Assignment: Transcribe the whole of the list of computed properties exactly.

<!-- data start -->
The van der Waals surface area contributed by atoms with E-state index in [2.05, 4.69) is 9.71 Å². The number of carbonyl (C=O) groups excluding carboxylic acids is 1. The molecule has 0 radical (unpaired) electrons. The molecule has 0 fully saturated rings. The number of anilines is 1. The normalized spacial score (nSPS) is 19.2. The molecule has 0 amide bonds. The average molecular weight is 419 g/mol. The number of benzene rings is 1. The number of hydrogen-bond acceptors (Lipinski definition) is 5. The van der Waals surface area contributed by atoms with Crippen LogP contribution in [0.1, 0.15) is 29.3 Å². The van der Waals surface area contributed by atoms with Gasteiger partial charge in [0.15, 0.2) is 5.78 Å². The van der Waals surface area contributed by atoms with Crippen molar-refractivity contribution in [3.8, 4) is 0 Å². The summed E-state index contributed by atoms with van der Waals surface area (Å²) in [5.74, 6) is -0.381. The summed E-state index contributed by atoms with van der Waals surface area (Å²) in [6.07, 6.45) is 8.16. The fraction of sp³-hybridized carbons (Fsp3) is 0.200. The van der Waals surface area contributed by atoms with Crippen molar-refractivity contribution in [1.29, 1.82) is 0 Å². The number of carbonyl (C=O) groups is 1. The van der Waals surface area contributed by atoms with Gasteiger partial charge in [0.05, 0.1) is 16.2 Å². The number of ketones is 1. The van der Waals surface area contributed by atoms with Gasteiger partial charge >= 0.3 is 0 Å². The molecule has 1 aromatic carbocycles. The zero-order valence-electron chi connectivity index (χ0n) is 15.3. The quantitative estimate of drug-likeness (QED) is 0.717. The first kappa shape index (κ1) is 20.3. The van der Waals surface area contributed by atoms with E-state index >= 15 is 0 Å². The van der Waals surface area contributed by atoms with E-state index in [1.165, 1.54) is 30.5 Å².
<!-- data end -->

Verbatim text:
The van der Waals surface area contributed by atoms with E-state index in [2.05, 4.69) is 9.71 Å². The number of carbonyl (C=O) groups excluding carboxylic acids is 1. The molecule has 0 radical (unpaired) electrons. The molecule has 0 fully saturated rings. The number of anilines is 1. The normalized spacial score (nSPS) is 19.2. The molecule has 0 amide bonds. The average molecular weight is 419 g/mol. The number of benzene rings is 1. The number of hydrogen-bond acceptors (Lipinski definition) is 5. The van der Waals surface area contributed by atoms with Crippen LogP contribution in [0.1, 0.15) is 29.3 Å². The van der Waals surface area contributed by atoms with Gasteiger partial charge in [0.15, 0.2) is 5.78 Å². The van der Waals surface area contributed by atoms with Crippen molar-refractivity contribution in [3.8, 4) is 0 Å². The summed E-state index contributed by atoms with van der Waals surface area (Å²) in [5.74, 6) is -0.381. The summed E-state index contributed by atoms with van der Waals surface area (Å²) in [6.07, 6.45) is 8.16. The fraction of sp³-hybridized carbons (Fsp3) is 0.200. The van der Waals surface area contributed by atoms with Crippen molar-refractivity contribution in [1.29, 1.82) is 0 Å². The number of carbonyl (C=O) groups is 1. The van der Waals surface area contributed by atoms with Gasteiger partial charge in [0.05, 0.1) is 16.2 Å². The number of ketones is 1. The van der Waals surface area contributed by atoms with Gasteiger partial charge >= 0.3 is 0 Å². The molecule has 1 aromatic carbocycles. The zero-order valence-electron chi connectivity index (χ0n) is 15.3. The quantitative estimate of drug-likeness (QED) is 0.717. The first kappa shape index (κ1) is 20.3. The van der Waals surface area contributed by atoms with E-state index >= 15 is 0 Å². The van der Waals surface area contributed by atoms with E-state index in [1.165, 1.54) is 30.5 Å².